IT HAS ARRIVED!
Our director & chief curator Matthew Mossbrucker has gently unpacked our new allosaur skull - along with lower jaw and partial neck - for permanent display at the museum. This skull represents a local dinosaur species that still remains a mystery some 134 years after its discovery at Morrison, Colorado.
Nearly two years ago, Mossbrucker discovered part of an allosaur jaw in Jurassic beds near Morrison. He nicknamed the specimen in honor of his son, Owen, who was celebrating his sixth birthday that same day. Since then, museum volunteer Doug Hartshorn found more of the allosaur skull.
Morrison Museum staff hopes that the allosaur skull bones will help to shed light on the “King of the Jurassic” - as these are the first diagnostic allosaur remains from Morrison.
“A handful of teeth were collected in the late 1870s, but teeth are not useful in discerning allosaur species.” remarks Mossbrucker, “a beaten-up, partial lower leg bone was recognized more than a decade ago, but again, it was not helpful in broadening our understanding of our local Jurassic apex predator.”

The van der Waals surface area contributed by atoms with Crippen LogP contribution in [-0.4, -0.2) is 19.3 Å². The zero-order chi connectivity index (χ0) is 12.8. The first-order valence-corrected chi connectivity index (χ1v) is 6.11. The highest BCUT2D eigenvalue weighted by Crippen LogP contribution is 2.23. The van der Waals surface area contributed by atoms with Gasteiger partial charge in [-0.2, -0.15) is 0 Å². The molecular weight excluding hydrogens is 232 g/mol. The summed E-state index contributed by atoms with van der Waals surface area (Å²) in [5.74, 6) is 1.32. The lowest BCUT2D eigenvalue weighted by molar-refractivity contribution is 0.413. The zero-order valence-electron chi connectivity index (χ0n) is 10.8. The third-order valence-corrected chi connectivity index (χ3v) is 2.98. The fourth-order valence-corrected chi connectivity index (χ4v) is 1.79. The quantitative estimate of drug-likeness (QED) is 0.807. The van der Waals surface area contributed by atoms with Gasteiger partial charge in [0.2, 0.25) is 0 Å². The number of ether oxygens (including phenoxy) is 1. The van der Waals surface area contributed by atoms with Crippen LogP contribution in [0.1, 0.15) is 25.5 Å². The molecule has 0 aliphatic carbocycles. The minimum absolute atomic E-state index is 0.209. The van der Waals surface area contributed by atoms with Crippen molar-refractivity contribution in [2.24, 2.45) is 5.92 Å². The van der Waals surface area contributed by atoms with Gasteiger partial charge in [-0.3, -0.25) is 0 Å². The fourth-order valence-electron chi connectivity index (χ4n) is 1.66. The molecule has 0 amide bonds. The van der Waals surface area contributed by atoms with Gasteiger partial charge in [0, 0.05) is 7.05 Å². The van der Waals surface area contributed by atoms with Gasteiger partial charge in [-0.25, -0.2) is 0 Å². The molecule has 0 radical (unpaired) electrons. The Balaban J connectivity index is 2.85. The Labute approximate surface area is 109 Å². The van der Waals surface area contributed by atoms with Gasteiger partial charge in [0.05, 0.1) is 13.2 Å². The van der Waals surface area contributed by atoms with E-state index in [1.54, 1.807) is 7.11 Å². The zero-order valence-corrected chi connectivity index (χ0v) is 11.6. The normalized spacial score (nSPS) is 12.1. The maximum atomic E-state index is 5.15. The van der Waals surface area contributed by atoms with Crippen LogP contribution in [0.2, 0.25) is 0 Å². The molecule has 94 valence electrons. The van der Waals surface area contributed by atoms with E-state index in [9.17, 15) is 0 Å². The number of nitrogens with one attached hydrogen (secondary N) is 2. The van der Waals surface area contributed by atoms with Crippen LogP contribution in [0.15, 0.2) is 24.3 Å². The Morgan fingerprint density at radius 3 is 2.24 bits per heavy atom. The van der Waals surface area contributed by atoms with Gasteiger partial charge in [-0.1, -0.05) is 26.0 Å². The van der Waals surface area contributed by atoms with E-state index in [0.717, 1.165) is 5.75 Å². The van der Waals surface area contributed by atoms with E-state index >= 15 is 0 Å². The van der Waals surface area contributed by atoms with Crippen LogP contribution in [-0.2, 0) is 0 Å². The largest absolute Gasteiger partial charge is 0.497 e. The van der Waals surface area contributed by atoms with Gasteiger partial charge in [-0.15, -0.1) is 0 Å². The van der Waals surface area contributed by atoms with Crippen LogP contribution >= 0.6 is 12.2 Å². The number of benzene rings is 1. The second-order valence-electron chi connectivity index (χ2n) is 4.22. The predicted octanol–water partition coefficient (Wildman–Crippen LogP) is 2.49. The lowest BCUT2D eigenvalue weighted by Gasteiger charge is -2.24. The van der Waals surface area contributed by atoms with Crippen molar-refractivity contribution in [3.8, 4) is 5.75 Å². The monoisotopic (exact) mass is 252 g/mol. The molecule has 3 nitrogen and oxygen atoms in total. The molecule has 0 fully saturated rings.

Mossbrucker and crew look forward to cleaning the allosaur skull material out of granite-hard sandstone. The process will take at least two years.
“In the end, we aim to refine our understanding of this fascinating Late Jurassic ecosystem,” noted Mossbrucker.
This wonderful cast was made possible by the generous donations of the Rudy and Alice Ramsey Family Foundation, T Caneer, John Sunesen, and generous museum visitors.
The cast allosaur skull will go on display during ‘Dinosaur Day’ Saturday May 26. The museum is open at ten daily. An element from Owen the Allosaur’s skull can be viewed in the Paleontology Lab as a part of daily museum tours at the Morrison Natural History Museum.